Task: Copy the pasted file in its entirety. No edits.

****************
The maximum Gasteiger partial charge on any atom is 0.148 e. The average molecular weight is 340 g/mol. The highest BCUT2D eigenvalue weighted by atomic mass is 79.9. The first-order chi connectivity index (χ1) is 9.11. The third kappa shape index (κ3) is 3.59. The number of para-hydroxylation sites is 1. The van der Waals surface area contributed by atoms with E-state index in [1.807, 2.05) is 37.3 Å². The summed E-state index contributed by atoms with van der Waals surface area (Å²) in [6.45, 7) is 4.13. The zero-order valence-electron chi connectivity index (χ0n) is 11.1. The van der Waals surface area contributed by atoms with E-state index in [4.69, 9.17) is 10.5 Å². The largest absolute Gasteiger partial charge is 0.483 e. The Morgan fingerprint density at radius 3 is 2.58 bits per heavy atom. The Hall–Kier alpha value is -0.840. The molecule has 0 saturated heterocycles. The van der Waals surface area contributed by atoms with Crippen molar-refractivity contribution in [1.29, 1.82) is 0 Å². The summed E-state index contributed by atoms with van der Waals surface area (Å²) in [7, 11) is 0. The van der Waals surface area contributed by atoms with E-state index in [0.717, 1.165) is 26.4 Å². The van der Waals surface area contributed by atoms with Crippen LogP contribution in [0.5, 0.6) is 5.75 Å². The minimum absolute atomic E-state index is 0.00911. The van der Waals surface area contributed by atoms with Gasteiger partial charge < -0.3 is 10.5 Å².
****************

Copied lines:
The maximum Gasteiger partial charge on any atom is 0.148 e. The average molecular weight is 340 g/mol. The highest BCUT2D eigenvalue weighted by atomic mass is 79.9. The first-order chi connectivity index (χ1) is 9.11. The third kappa shape index (κ3) is 3.59. The number of para-hydroxylation sites is 1. The van der Waals surface area contributed by atoms with E-state index in [1.807, 2.05) is 37.3 Å². The summed E-state index contributed by atoms with van der Waals surface area (Å²) in [6.45, 7) is 4.13. The zero-order valence-electron chi connectivity index (χ0n) is 11.1. The van der Waals surface area contributed by atoms with E-state index in [4.69, 9.17) is 10.5 Å². The largest absolute Gasteiger partial charge is 0.483 e. The Morgan fingerprint density at radius 3 is 2.58 bits per heavy atom. The Hall–Kier alpha value is -0.840. The molecule has 0 saturated heterocycles. The van der Waals surface area contributed by atoms with Crippen molar-refractivity contribution in [1.29, 1.82) is 0 Å². The summed E-state index contributed by atoms with van der Waals surface area (Å²) in [7, 11) is 0. The van der Waals surface area contributed by atoms with E-state index in [0.717, 1.165) is 26.4 Å². The van der Waals surface area contributed by atoms with Crippen LogP contribution in [0.5, 0.6) is 5.75 Å². The minimum absolute atomic E-state index is 0.00911. The van der Waals surface area contributed by atoms with Gasteiger partial charge < -0.3 is 10.5 Å².